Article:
Abstract:The current crisis has suddenly revealed the critical role of Nature in our civilization, bringing us back to “bare life”, the biological core of our existence, and placing biopower at the core of the emerging political order. In its origins, the pandemic is rooted in the broken interface between the Human and Nature — so the remedy might be found in reparing this relationship. The exit from the crisis might as well be green, and Nature might be awarded a stronger political agency.
Commentator: Nanna Hlín Halldórsdóttir, University of Iceland
14:15-15:35 Session 4
Lawrence Lessig, Harvard University
Democracy in the context of the Covid-19 crisis
Commentator: Viktor Orri Valgarðsson, Durham University
Yanina Welp, Geneva Graduate Institute of International and Development Studies
“Loyalty, voice or exit? Reflections from the Latin American experience”
Abstract: several surveys have described a global democratic decline. How will the pandemic affect it in Latin America? The region is characterized by a cyclical economical crisis, weak health systems and presidential regimes in which the executive popularity conditions the stability of the government. Will the crisis create opportunities for increased critical public engagement and possibilities for more participatory and inclusive political agency or will lead to more citizen’s disengagement and power concentration in the executive?
Commentator: Hólmfríður Garðarsdóttir, University of Iceland
15:50-18:00 Session 5
Hélène Landemore, Yale University
“Democracy in the Time of Cholera”
Commentator: Brendan Hogan, New York University
Roundtable moderated by Jón Ólafsson
Participants to be announced
Governments around the world are facing a pandemic that requires not only global effort but presents a trial of political leadership. Different reactions to the crisis will play out in different ways and have different consequences. In some countries initial reluctance to act by trivializing the threat has undermined political leaders; in other countries, politicians have surprised voters with resourcefulness and principled decision-making. Public health officials have emerged as a major force behind policy decisions and sometimes even dictated social measures affecting most citizens in their societies.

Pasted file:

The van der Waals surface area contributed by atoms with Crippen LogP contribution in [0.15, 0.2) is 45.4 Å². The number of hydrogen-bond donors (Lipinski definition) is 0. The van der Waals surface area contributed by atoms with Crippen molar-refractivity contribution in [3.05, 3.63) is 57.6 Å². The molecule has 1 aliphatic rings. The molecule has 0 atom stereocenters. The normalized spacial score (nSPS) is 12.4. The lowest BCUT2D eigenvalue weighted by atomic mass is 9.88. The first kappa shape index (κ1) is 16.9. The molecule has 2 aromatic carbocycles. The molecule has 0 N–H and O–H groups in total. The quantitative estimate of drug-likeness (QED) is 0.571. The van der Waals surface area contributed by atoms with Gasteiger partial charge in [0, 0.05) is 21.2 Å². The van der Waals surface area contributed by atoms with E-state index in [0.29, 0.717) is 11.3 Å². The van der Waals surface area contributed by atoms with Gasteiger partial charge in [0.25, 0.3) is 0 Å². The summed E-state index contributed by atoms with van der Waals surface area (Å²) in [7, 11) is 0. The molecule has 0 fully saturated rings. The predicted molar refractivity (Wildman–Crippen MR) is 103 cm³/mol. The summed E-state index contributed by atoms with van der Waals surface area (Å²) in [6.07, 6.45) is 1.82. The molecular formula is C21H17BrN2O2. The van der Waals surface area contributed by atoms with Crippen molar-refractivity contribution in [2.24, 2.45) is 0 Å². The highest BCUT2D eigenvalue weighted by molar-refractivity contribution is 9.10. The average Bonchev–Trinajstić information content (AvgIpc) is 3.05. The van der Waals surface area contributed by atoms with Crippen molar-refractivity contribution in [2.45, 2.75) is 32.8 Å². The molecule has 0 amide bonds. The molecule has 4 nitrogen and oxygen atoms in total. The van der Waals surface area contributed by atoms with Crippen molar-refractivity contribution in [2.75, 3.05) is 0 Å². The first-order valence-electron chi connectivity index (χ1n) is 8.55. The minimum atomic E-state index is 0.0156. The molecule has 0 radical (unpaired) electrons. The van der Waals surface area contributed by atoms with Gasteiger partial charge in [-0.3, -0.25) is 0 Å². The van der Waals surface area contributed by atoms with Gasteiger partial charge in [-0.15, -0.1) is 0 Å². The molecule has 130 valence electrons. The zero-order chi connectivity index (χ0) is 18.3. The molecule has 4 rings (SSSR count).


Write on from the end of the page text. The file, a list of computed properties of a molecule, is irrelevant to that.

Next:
Globally, the pandemic is bound to have destructive economic consequences whose depth and extent will only become clear with time. Elected officials will survive only if they are able to maintain a public perception of their efficiency and trustworthiness – or if they succeed in pinning blame on their political opponents or other domestic or foreign scapegoats.
Will the coming political upheavals be played out in elite power struggles where political leaders desperately try to retain – or gain – public support? Will the situation have deeper, longer lasting systemic consequences, affecting both national and global governance? One of the most intriguing questions is whether the crisis creates opportunities for increased critical public engagement and possibilities for more participatory and inclusive political agency. Will it make clearer the need for foundational documents – such as constitutions – to be co-written and co-designed? Will the crisis affect dominating values and norms by increasing public appetite for collective social action, such as comprehensive public health policies, and by making individual liberty less central in political rhetoric?
The final and most fateful question is whether the pandemic will mark one more step toward governments’ openly embracing techniques of power that enable large scale surveillance of populations. Then we might be looking at intervention based on the most intimate details about citizens personal lives of, for the sake of collective security and public health.
Will the pandemic increase the understanding of the need for strong public policies to fight climate change? Is it going to create an interest in revising some of the more fundamental ideas of liberal democratic societies expressed in constitutions? Or is its presence one more state of exception, which will be normalized and instrumentalized and which will make an ideal of democracy yet more distant?